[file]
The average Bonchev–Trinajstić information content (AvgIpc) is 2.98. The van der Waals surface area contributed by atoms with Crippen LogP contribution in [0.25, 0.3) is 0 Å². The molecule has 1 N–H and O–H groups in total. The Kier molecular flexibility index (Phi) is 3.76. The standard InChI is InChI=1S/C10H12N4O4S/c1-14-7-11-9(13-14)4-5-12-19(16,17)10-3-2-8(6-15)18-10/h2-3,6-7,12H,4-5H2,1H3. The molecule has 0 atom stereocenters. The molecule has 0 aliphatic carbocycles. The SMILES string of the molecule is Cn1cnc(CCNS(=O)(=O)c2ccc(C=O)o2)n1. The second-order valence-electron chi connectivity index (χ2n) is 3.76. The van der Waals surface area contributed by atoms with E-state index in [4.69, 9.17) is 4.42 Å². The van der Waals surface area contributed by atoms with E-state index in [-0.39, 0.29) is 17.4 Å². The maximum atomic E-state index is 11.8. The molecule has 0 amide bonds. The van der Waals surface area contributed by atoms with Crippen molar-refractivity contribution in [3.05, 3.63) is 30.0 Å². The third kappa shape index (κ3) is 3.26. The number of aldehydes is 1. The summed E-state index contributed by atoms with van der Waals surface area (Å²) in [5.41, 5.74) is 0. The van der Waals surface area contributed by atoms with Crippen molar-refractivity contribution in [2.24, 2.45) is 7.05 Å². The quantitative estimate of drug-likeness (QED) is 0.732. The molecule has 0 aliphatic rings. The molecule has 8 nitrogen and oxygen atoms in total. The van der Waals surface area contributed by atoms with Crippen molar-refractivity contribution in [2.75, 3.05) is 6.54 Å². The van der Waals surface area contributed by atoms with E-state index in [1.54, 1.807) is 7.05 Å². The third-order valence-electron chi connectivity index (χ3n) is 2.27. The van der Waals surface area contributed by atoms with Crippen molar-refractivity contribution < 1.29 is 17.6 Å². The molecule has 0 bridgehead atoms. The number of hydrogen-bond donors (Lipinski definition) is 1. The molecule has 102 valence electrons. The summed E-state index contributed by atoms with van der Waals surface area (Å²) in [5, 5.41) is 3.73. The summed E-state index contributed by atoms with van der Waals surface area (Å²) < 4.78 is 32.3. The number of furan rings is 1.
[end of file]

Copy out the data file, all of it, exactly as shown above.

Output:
The average Bonchev–Trinajstić information content (AvgIpc) is 2.98. The van der Waals surface area contributed by atoms with Crippen LogP contribution in [0.25, 0.3) is 0 Å². The molecule has 1 N–H and O–H groups in total. The Kier molecular flexibility index (Phi) is 3.76. The standard InChI is InChI=1S/C10H12N4O4S/c1-14-7-11-9(13-14)4-5-12-19(16,17)10-3-2-8(6-15)18-10/h2-3,6-7,12H,4-5H2,1H3. The molecule has 0 atom stereocenters. The molecule has 0 aliphatic carbocycles. The SMILES string of the molecule is Cn1cnc(CCNS(=O)(=O)c2ccc(C=O)o2)n1. The second-order valence-electron chi connectivity index (χ2n) is 3.76. The van der Waals surface area contributed by atoms with E-state index in [4.69, 9.17) is 4.42 Å². The van der Waals surface area contributed by atoms with E-state index in [-0.39, 0.29) is 17.4 Å². The maximum atomic E-state index is 11.8. The molecule has 0 amide bonds. The van der Waals surface area contributed by atoms with Crippen molar-refractivity contribution in [3.05, 3.63) is 30.0 Å². The third kappa shape index (κ3) is 3.26. The number of aldehydes is 1. The summed E-state index contributed by atoms with van der Waals surface area (Å²) in [5.41, 5.74) is 0. The van der Waals surface area contributed by atoms with Crippen molar-refractivity contribution in [2.24, 2.45) is 7.05 Å². The quantitative estimate of drug-likeness (QED) is 0.732. The molecule has 0 aliphatic rings. The molecule has 8 nitrogen and oxygen atoms in total. The van der Waals surface area contributed by atoms with Crippen molar-refractivity contribution in [2.75, 3.05) is 6.54 Å². The van der Waals surface area contributed by atoms with E-state index in [1.54, 1.807) is 7.05 Å². The third-order valence-electron chi connectivity index (χ3n) is 2.27. The van der Waals surface area contributed by atoms with Crippen molar-refractivity contribution < 1.29 is 17.6 Å². The molecule has 0 bridgehead atoms. The number of hydrogen-bond donors (Lipinski definition) is 1. The molecule has 102 valence electrons. The summed E-state index contributed by atoms with van der Waals surface area (Å²) in [5, 5.41) is 3.73. The summed E-state index contributed by atoms with van der Waals surface area (Å²) < 4.78 is 32.3. The number of furan rings is 1.